Lectionary blog for Aug. 19
Thirteenth Sunday after Pentecost
Proverbs 9:1-6; Psalm 34:9-14;
Ephesians 5:15-20; John 6:51-58

Most of us are so accustomed to hearing liturgical language about the bread and wine being the body and blood of Christ that we no longer really hear the crude, primal, visceral nature of such language. At least not the way Jesus’ audience heard it when he said to them: “Very truly, I tell you, unless you eat the flesh of the Son of Man and drink his blood, you have no life in you.”

When the text says they “disputed among themselves” about this, that is putting it mildly. The better translation would be “argued violently/angrily.” As we shall see in next week’s Gospel, many got so upset that they stopped following and listening to Jesus. This business of eating flesh and drinking blood was indeed a most offensive thing to say to Jewish people. Many of the laws about keeping kosher have to do with the avoidance of blood—drinking it or eating flesh with blood still in it, etc.

How are we to understand what Jesus said? What are we to make of such language? What is John trying to tell us with all these “bread” stories we find in chapter 6? There’s the feeding of the 5,000, the many references to the exodus from Egypt and God’s provision of manna from heaven, Jesus’ claims to be the true bread from heaven, and now this cannibalistic reference to eating and drinking Jesus himself. It’s all a bit much for our modern, antiseptic sensibilities. We prefer our religion neat and clean and appropriately done and appropriately metaphorical, if you please.

And so did many of the people to whom John was writing when he composed his Gospel several years after the death and resurrection. They were not only offended at this language about eating and drinking Jesus; they were also offended by the very idea that Jesus was really, truly human. They preferred to think that he was a sort of ghost who only appeared in human form, but who was really all spirit. There was an idea about that the body was bad, and the spirit was good and that true religion consisted of being really and truly spiritual and escaping the body. Therefore, many who became Christians with this idea in their heads decided that Jesus, the ultimate “spiritual person,” wasn’t really human—wasn’t “really real.”

They were not only offended at this language about eating and drinking Jesus; they were also offended by the very idea that Jesus was really, truly human. They preferred to think that he was a sort of ghost who only appeared in human form, but who was really all spirit.

John’s emphasis on Jesus’ fleshiness is meant to counteract this notion. The Greek word used here is sarx. It denotes meat, flesh. The alternate word John could have used is soma, which means body. By choosing sarx John is making it clear that Jesus was a real, live human being who ate and slept and went to the bathroom. That was important then, and it is important now. If Jesus only appeared or seemed to be human, then his suffering was not real suffering; his death was not a real death, and his resurrection was not a real return to the land of the living—it was just a show, a trick, an illusion.

For the economy of salvation to really work, it is necessary that Jesus be a real human being who lived and taught and was tried and suffered and died and went to hell and was brought back to life by the power of God. Otherwise, it’s just a nice story, and it really doesn’t change anything. In the end, it doesn’t communicate anything to us about God’s love and our life.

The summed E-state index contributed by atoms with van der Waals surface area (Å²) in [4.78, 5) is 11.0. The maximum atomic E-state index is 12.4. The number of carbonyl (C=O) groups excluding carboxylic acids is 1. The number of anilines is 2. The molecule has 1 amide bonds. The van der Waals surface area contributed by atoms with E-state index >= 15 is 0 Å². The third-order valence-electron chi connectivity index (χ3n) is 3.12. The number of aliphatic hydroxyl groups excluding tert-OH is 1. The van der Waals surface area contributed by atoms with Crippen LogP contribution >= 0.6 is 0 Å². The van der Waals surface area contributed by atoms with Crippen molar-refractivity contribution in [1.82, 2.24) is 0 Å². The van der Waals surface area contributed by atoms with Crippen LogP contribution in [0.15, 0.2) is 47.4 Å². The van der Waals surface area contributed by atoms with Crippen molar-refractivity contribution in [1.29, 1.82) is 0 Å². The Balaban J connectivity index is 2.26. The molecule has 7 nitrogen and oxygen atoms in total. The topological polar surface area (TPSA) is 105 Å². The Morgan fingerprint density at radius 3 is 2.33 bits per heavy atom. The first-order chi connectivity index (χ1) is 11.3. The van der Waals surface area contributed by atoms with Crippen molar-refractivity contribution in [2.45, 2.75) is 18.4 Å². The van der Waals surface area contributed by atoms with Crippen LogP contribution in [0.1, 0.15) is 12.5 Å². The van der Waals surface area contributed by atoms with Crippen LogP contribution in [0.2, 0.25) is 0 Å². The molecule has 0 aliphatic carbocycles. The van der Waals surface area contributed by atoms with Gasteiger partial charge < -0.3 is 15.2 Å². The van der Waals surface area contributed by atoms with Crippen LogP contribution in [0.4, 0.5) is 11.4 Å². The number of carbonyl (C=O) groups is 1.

In his book Written in Blood, Robert Coleman tells the story of a little boy whose sister needed a blood transfusion. For various reasons, the boy was the only donor whose blood could save his sister. The doctor asked, “Would you give your blood to Mary?” The little boy’s lower lip began to tremble, then he took a deep breath and said, “Yes, for my sister.” After the nurse inserted the needle into his arm, the little boy began to look very worried, then he crossed himself, finally he looked at the doctor and said, “When do I die?” Suddenly, the doctor realized that the little boy had thought that to give his blood to his sister meant he had to die, and miracle of miracles, he was willing to do that for his sister.

Jesus did that for us. That’s what John wants us to contemplate. It’s not a metaphor, not a parable, not a mythological construct about dying and rising gods. John is clear about that and wants his readers to be clear also. This is why he uses this language about eating Jesus’ flesh and drinking Jesus blood—he wants to drive home the point of the gritty reality of Jesus’ life and death and resurrection. As we come to the table, we are called to be mindful of Jesus’ presence in our midst. It was a real presence then, and it is a real presence now.

The gospel is that Jesus really, truly came down from heaven to live among us as the fleshly love of God.

The gospel is that Jesus really, truly died upon the cross, giving up his flesh and spilling his blood, to save us from our sins.

The gospel is that God really, truly raised him from the dead, brought him out of the grave to a new and eternal life.

The gospel is that God really, truly has just such a future in store for each and every one of us.

Amen and amen.

Delmer Chilton
Delmer Chilton is originally from North Carolina and received his education at the University of North Carolina, Duke Divinity School and the Graduate Theological Foundation. He received his Lutheran training at the Lutheran Theological Southern Seminary in Columbia, S.C. Ordained in 1977, Delmer has served parishes in North Carolina, Georgia and Tennessee.

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